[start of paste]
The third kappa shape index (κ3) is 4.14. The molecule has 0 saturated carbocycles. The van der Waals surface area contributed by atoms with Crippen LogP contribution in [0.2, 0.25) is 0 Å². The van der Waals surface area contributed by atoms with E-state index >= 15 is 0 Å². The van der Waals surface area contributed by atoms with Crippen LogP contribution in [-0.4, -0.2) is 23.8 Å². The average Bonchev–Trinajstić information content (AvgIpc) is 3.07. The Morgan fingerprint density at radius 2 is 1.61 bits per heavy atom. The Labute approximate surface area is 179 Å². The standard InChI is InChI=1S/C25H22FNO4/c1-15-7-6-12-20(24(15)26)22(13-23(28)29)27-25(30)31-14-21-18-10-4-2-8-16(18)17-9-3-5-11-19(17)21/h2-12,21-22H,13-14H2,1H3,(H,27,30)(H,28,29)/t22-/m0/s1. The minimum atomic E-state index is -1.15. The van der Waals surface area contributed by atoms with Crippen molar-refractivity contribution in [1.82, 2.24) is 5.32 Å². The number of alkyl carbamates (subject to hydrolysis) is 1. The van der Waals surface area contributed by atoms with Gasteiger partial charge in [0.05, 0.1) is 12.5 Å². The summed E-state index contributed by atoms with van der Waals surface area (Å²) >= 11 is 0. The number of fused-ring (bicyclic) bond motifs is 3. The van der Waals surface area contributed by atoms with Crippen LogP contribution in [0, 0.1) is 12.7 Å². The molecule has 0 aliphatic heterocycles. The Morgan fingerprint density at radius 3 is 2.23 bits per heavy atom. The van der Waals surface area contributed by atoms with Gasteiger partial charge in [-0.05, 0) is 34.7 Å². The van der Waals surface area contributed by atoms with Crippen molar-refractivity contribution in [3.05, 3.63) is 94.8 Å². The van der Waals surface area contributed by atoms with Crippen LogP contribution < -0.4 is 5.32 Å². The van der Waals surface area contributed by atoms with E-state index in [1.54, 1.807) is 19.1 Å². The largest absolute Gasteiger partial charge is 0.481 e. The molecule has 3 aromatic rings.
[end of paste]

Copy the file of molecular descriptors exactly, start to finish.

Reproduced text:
The third kappa shape index (κ3) is 4.14. The molecule has 0 saturated carbocycles. The van der Waals surface area contributed by atoms with Crippen LogP contribution in [0.2, 0.25) is 0 Å². The van der Waals surface area contributed by atoms with E-state index >= 15 is 0 Å². The van der Waals surface area contributed by atoms with Crippen LogP contribution in [-0.4, -0.2) is 23.8 Å². The average Bonchev–Trinajstić information content (AvgIpc) is 3.07. The Morgan fingerprint density at radius 2 is 1.61 bits per heavy atom. The Labute approximate surface area is 179 Å². The standard InChI is InChI=1S/C25H22FNO4/c1-15-7-6-12-20(24(15)26)22(13-23(28)29)27-25(30)31-14-21-18-10-4-2-8-16(18)17-9-3-5-11-19(17)21/h2-12,21-22H,13-14H2,1H3,(H,27,30)(H,28,29)/t22-/m0/s1. The minimum atomic E-state index is -1.15. The van der Waals surface area contributed by atoms with Crippen molar-refractivity contribution in [1.82, 2.24) is 5.32 Å². The number of alkyl carbamates (subject to hydrolysis) is 1. The van der Waals surface area contributed by atoms with Gasteiger partial charge in [0.05, 0.1) is 12.5 Å². The summed E-state index contributed by atoms with van der Waals surface area (Å²) >= 11 is 0. The number of fused-ring (bicyclic) bond motifs is 3. The van der Waals surface area contributed by atoms with Crippen LogP contribution in [0, 0.1) is 12.7 Å². The molecule has 0 aliphatic heterocycles. The Morgan fingerprint density at radius 3 is 2.23 bits per heavy atom. The van der Waals surface area contributed by atoms with Gasteiger partial charge in [-0.05, 0) is 34.7 Å². The van der Waals surface area contributed by atoms with Crippen molar-refractivity contribution in [3.05, 3.63) is 94.8 Å². The van der Waals surface area contributed by atoms with Crippen LogP contribution < -0.4 is 5.32 Å². The van der Waals surface area contributed by atoms with E-state index in [1.54, 1.807) is 19.1 Å². The largest absolute Gasteiger partial charge is 0.481 e. The molecule has 3 aromatic rings.